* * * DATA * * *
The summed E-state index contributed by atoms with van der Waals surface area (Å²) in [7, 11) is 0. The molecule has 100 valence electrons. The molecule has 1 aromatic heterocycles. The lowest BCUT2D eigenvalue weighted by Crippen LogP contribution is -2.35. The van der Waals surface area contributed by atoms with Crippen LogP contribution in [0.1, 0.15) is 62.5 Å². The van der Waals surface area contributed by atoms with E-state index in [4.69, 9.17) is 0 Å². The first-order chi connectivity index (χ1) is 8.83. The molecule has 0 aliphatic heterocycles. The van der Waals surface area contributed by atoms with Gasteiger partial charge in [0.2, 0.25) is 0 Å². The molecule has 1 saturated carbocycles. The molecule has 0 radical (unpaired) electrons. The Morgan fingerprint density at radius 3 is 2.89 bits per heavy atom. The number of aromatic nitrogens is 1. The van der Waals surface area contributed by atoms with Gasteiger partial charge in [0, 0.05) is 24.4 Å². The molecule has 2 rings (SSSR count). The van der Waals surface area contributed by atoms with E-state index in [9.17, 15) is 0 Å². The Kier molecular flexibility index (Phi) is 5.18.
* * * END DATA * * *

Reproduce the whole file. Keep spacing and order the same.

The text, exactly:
The summed E-state index contributed by atoms with van der Waals surface area (Å²) in [7, 11) is 0. The molecule has 100 valence electrons. The molecule has 1 aromatic heterocycles. The lowest BCUT2D eigenvalue weighted by Crippen LogP contribution is -2.35. The van der Waals surface area contributed by atoms with Crippen LogP contribution in [0.1, 0.15) is 62.5 Å². The van der Waals surface area contributed by atoms with E-state index in [4.69, 9.17) is 0 Å². The first-order chi connectivity index (χ1) is 8.83. The molecule has 0 aliphatic heterocycles. The van der Waals surface area contributed by atoms with Gasteiger partial charge in [0.2, 0.25) is 0 Å². The molecule has 1 saturated carbocycles. The molecule has 0 radical (unpaired) electrons. The Morgan fingerprint density at radius 3 is 2.89 bits per heavy atom. The number of aromatic nitrogens is 1. The van der Waals surface area contributed by atoms with Gasteiger partial charge in [0, 0.05) is 24.4 Å². The molecule has 2 rings (SSSR count). The van der Waals surface area contributed by atoms with E-state index in [9.17, 15) is 0 Å². The Kier molecular flexibility index (Phi) is 5.18.